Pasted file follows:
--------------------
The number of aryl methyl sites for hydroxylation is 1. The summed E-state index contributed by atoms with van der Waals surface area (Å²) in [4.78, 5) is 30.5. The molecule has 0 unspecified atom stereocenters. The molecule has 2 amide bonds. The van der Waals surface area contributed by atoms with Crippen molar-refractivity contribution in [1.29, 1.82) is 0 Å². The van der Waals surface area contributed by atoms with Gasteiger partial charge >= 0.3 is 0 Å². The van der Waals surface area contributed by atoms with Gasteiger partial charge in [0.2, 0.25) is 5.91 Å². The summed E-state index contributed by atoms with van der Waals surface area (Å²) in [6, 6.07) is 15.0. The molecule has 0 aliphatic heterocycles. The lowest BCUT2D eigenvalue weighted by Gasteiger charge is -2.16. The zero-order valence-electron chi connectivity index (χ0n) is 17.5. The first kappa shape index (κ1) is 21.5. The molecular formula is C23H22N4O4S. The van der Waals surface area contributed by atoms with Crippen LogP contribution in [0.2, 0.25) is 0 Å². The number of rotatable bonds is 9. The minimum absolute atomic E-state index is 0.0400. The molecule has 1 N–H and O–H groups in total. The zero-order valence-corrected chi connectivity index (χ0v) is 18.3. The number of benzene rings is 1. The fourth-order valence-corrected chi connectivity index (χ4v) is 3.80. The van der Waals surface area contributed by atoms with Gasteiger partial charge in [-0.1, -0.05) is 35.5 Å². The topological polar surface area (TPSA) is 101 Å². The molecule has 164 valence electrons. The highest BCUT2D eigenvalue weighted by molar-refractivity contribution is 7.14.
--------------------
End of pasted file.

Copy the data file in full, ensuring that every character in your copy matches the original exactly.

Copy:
The number of aryl methyl sites for hydroxylation is 1. The summed E-state index contributed by atoms with van der Waals surface area (Å²) in [4.78, 5) is 30.5. The molecule has 0 unspecified atom stereocenters. The molecule has 2 amide bonds. The van der Waals surface area contributed by atoms with Crippen molar-refractivity contribution in [1.29, 1.82) is 0 Å². The van der Waals surface area contributed by atoms with Gasteiger partial charge >= 0.3 is 0 Å². The van der Waals surface area contributed by atoms with Gasteiger partial charge in [0.2, 0.25) is 5.91 Å². The summed E-state index contributed by atoms with van der Waals surface area (Å²) in [6, 6.07) is 15.0. The molecule has 0 aliphatic heterocycles. The lowest BCUT2D eigenvalue weighted by Gasteiger charge is -2.16. The zero-order valence-electron chi connectivity index (χ0n) is 17.5. The first kappa shape index (κ1) is 21.5. The molecular formula is C23H22N4O4S. The van der Waals surface area contributed by atoms with Crippen LogP contribution in [0.2, 0.25) is 0 Å². The number of rotatable bonds is 9. The minimum absolute atomic E-state index is 0.0400. The molecule has 1 N–H and O–H groups in total. The zero-order valence-corrected chi connectivity index (χ0v) is 18.3. The number of benzene rings is 1. The fourth-order valence-corrected chi connectivity index (χ4v) is 3.80. The van der Waals surface area contributed by atoms with Gasteiger partial charge in [-0.1, -0.05) is 35.5 Å². The topological polar surface area (TPSA) is 101 Å². The molecule has 164 valence electrons. The highest BCUT2D eigenvalue weighted by molar-refractivity contribution is 7.14.